The instructors and staff members at Peninsula School of Performing Arts all share a common goal: teaching students the art of dance. Children and adults alike flock to their studio, eager to learn dance styles ranging from classical ballet to tap, jazz, and hip-hop steps. More advanced dancers can even find placement––not to mention another creative outlet––on one of the school's dance companies.
For more than three decades, locally owned Spectrum Athletic Clubs have aimed to create a resort-like experience for patrons with upscale perks and personalized care. After workouts, gym-goers can avail themselves of unlimited towel service and change in comfortable locker rooms. Other amenities include saunas, steam rooms, healthy cafes, specialized workout areas, and complimentary Internet access.
In addition, racquetball courts let athletes improve their game independently, and patrons can sweat solo on cardiovascular equipment with individual viewing screens. Group classes, more than 1,200 of which are held daily, include Zumba, Pilates, Body Combat, and CXWorx sessions and enable trainees to draw motivation from each other or from each exercise studio's complimentary tank of moxie. The Spectrum Kids Club gives kids a place to play while adults work out and hosts such events as pool parties and pizza parties throughout the year.
As a working actress, Judie Aronson was always working out. She moved from one workout modality to the next, but it wasn?t until the fitness devotee came across a fusion of Pilates, cardio, and strength training that she knew she?d found an exercise formula that wasn?t only effective, but engrossing. Wishing to share her discovery with the community without investing in a 20-ton megaphone, Aronson opened her RockIt Body Pilates studio, which garnered a plethora of enthusiastic press, including the accolade of Best Workout Trend and Best Personal Training 2011 from Southbay magazine. She and her team of trainers introduce clients to dynamic, challenging, and fun workout sessions that target a variety of muscles using specialized Pilates equipment.
RockIt Body's two locations, in Manhattan Beach and Redondo Beach, have become successful enough to garner commercial attention from a television camera. Aronson's many clients have included Bill Engvall, who used the studio when preparing for Dancing With the Stars, and Olympic gold medalist Rebecca Soni, who is now a trainer at RockIt Body Pilates.
At the end of a fruitful career that led her from the Cincinnati Ballet to the Sacramento Ballet, Jennifer Williams funneled her dance savvy into creating the barre-inspired exercise system taught at Pop Physique, a 2013 CityVoter finalist for Best Gym. Her fleet of handpicked and personally trained instructors pairs graceful ballet moves with other low-impact exercises in order to chisel cores without injuring muscles. Deep stretches further preserve tendons and leave each student more relaxed than a tortoise moseying past a state patrolman with a radar gun. Sessions run multiple times a day, seven days a week at an expanding network of SoCal locations. The roomy studios are lined with sprung dance floors and design accents that lend each location a distinct personality and a chance to forget its past as a storage room for defective food processors.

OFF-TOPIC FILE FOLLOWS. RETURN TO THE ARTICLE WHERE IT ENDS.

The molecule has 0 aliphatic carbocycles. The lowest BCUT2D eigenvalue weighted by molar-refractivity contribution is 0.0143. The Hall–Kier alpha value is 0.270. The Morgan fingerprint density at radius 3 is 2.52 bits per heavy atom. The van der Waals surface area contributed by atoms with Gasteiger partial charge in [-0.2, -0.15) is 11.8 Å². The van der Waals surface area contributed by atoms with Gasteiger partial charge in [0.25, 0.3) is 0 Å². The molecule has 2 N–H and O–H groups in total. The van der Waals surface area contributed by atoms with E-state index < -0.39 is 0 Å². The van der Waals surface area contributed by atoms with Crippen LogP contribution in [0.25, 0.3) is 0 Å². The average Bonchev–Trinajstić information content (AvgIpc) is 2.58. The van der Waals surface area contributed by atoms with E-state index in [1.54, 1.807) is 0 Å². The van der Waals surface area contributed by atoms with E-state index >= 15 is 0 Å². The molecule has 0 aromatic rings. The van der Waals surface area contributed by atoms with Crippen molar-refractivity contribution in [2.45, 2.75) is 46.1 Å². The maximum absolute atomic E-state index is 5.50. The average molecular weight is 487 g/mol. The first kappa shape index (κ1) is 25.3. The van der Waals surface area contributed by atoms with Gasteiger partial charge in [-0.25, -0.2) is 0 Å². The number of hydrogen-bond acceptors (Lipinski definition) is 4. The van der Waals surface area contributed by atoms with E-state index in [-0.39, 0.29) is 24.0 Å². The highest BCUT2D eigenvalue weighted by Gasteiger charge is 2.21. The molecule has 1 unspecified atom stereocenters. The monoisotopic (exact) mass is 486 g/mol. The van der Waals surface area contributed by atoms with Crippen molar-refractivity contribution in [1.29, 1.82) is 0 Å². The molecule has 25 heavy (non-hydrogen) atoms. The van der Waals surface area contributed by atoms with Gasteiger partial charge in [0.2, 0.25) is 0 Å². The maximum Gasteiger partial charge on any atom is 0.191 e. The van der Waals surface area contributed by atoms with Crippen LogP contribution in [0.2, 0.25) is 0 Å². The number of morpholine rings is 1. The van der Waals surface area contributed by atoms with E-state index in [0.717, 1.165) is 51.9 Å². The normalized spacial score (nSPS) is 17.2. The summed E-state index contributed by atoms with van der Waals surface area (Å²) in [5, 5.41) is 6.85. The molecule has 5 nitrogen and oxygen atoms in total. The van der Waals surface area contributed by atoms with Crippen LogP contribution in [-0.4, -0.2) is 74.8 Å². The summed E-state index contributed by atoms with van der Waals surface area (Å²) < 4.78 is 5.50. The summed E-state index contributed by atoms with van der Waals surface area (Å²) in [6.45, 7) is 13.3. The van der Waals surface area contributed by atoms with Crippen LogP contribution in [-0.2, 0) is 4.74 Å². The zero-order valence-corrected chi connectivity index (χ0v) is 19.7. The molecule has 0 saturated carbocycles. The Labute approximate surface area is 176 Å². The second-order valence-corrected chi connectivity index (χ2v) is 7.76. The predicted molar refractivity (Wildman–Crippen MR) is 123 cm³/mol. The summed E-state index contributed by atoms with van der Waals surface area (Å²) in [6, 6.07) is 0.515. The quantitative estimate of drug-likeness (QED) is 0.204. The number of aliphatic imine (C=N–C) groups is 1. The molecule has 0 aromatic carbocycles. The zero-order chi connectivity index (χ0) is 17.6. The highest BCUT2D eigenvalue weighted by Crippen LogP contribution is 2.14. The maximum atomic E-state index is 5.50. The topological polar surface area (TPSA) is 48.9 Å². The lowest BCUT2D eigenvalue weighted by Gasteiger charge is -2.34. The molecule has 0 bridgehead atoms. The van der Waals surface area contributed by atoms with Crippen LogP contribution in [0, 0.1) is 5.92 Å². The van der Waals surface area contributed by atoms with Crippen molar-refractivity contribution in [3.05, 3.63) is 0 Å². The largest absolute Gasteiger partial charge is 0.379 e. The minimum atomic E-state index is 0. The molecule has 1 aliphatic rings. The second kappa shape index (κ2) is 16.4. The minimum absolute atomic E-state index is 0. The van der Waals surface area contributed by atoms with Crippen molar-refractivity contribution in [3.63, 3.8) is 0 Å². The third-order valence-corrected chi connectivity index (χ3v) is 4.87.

Center for Health and Fitness's facility spans 17,000 square feet and harbors everything members need to embrace wellness. The cardio space beckons exercisers with Matrix treadmills, stationary bikes, and stair climbers, as well as arm-cranks and seated NuStep elliptical trainers, which go easy on joints and aid in injury rehabilitation. A complete kettlebell set stands out among the abundant strength training equipment, which also includes Hammer Strength machines, free weights, and a squat cage. Functional training equipment is also available, including foam rollers, medicine balls, and Thera-Bands for building giant rubber-band balls.
Each of the center's personal trainers and medical exercise specialists boasts a health-related college degree, as well as certifications from the ACSM and other organizations. They teach group exercise to cultivate fitness camaraderie—classes such as belly dance, body sculpt, and cycling are included in basic memberships, and unlimited memberships open up a wide variety of Pilates and yoga sessions on the studio's wooden floors. Instructors also lead classes that focus on meditation, weight management, and nutrition.
To reward bodies after a workout or for not spontaneously combusting, massage therapists infuse Swedish kneading with techniques including shiatsu, deep tissue, and reiki. Staffers replenish stacks of freshly laundered towels so members can wick away sweat or towel off after using the locker rooms' showers, stocked with shampoo and conditioner.
Studio Pulse, a Mad Dogg?licensed studio with 30 Spinner NXT bikes, specializes in hybrid cycling classes that gun for a full-body burn. Up to 30 exercisers climb aboard stationary bikes for 50-minute spin sessions, which keep legs churning and toast calories with interval training. SpinSculpt blends 30 minutes of cardio with 30 minutes of strength drills, and SpinStretch unfurls limbs into balance-boosting poses after cycling. Torsos clench throughout SpinCore's medley of tummy-conditioning moves that tighten abs both on and off the bikes. As adults pedal in the spin studio, youngsters can flex into fun moves in an adjacent room, practicing stances that mirror trees, animals, and their favorite pasta noodle.